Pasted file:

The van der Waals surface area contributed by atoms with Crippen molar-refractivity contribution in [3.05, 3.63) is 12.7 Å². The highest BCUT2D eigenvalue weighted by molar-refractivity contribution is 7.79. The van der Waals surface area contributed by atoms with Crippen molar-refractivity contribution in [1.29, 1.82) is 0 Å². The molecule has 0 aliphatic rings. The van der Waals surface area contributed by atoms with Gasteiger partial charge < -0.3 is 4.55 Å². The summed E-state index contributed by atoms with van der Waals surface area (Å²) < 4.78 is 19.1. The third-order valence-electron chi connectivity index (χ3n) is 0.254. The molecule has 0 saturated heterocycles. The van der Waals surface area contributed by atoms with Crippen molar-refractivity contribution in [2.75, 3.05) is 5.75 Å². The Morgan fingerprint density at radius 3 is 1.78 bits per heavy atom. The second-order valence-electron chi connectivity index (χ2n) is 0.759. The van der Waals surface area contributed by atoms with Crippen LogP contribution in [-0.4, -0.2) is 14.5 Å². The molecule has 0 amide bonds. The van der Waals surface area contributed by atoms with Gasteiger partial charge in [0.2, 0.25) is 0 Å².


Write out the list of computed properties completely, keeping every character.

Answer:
The van der Waals surface area contributed by atoms with Crippen molar-refractivity contribution in [3.05, 3.63) is 12.7 Å². The highest BCUT2D eigenvalue weighted by molar-refractivity contribution is 7.79. The van der Waals surface area contributed by atoms with Crippen molar-refractivity contribution in [1.29, 1.82) is 0 Å². The molecule has 0 aliphatic rings. The van der Waals surface area contributed by atoms with Gasteiger partial charge < -0.3 is 4.55 Å². The summed E-state index contributed by atoms with van der Waals surface area (Å²) < 4.78 is 19.1. The third-order valence-electron chi connectivity index (χ3n) is 0.254. The molecule has 0 saturated heterocycles. The van der Waals surface area contributed by atoms with Crippen molar-refractivity contribution in [2.75, 3.05) is 5.75 Å². The Morgan fingerprint density at radius 3 is 1.78 bits per heavy atom. The second-order valence-electron chi connectivity index (χ2n) is 0.759. The van der Waals surface area contributed by atoms with Crippen LogP contribution in [-0.4, -0.2) is 14.5 Å². The molecule has 0 amide bonds. The van der Waals surface area contributed by atoms with Gasteiger partial charge in [0.2, 0.25) is 0 Å².